I'm glad you asked this question and I'll be interested in others' experiences and responses as well. I don't have one to share, but it brings up some general thoughts/feelings and questions on prenatal testing that I was going to post, so I hope you don't mind my piggybacking onto your question . . .
I'm 37 years old, pregnant with my 2nd, and living in Costa Rica. Though I have whatever host of medical advances available to me, I'm birthing with a midwife who firmly believes that in the event of a healthy pregnancy and healthy mama, ultrasounds or any other prenatal testing (except for a prepregnancy blood panel and urinalysis) is unnecessary, so I'm opting not to have any first-trimester tests and won't have my first ultrasound until 20 weeks.
With my son 4 years ago, I had a subchorionic hemorrhage so my pregnancy was heavily monitored. I bled heavily for the first 5 months -- very scary -- and I had countless ultrasounds and blood tests to determine the viability of the fetus and -- you know what? -- in the end, it didn't make one bit of difference. In the meantime, I was misdiagnosed with a bicornate uterus, told several times that I was definitely miscarrying, and experienced a host of other unnecessary anxieties because of the monitoring that was supposed to be so reassuring and helpful.... Ultimately, there was nothing that could be done regardless; he was going to grow or go no matter what we did, and it was really just for me to trust and have faith in the process and my body's own will. Gratefully he thrived and was born naturally and with strong health. We did find out later that he was born with a VSD (a hole in his heart), which was corrected with open heart surgery at 9 months. But, in hindsight, even all of those ultrasounds and tests did nothing to identify his VSD in utero -- and if it did, it still wouldn't have made any difference in his health or the post-natal care he received.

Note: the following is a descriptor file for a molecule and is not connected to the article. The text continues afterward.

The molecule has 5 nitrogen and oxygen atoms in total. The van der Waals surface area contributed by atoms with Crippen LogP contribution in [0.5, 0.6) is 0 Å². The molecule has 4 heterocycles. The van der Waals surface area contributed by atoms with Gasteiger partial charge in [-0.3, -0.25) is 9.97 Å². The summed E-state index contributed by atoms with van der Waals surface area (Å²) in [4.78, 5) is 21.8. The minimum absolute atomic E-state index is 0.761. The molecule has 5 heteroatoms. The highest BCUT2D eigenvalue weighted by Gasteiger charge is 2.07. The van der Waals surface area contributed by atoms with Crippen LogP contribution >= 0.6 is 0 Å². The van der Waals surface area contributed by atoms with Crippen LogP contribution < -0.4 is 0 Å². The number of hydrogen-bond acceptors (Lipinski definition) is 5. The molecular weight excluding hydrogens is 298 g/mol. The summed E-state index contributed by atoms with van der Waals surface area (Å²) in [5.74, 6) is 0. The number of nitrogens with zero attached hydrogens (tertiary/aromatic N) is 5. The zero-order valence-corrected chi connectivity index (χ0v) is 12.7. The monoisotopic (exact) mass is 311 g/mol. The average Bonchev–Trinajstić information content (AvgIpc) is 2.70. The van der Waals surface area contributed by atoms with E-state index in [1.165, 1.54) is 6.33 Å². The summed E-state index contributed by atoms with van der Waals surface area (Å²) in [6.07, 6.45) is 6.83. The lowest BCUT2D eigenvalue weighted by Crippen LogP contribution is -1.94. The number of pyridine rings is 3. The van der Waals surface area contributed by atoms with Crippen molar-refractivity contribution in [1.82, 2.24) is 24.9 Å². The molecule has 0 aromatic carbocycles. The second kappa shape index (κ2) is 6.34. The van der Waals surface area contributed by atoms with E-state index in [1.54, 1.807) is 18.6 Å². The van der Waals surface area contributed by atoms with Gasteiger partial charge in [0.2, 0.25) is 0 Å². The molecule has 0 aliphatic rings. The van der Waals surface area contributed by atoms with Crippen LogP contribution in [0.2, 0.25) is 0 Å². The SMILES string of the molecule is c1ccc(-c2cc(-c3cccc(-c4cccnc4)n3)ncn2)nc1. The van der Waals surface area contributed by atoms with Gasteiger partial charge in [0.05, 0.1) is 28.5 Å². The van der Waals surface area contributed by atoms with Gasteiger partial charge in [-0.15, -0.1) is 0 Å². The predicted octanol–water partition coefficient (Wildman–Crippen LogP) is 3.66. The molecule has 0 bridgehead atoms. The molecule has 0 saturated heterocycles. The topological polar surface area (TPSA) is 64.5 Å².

It's for each of us mamas to ask ourselves what our motivations are for having the CVS or any other tests done (and this is what I'd like to hear from you all out there). What difference would the testing make for you and why is it important? Is it simply because it's the establishment's protocol, or do you have a legitimate concern that such testing would alleviate? Is it worth taking the chance and possibly undergoing false worry? For me, there are no genetic anomolies on either side of the family, and identifying the child I'm carrying as having downs would not affect my decision to carry it or change my preparation for welcoming it into our family. I trust that I'm taking good care of myself, eating right, being loving and gentle to myself (and therefore to my baby), and I trust that my body knows what it's doing. So, that's why I'm not having the CVS or amnio. But I look forward to hearing the perspectives of those who have or are going to.
Thanks for posting and for listening, mamas.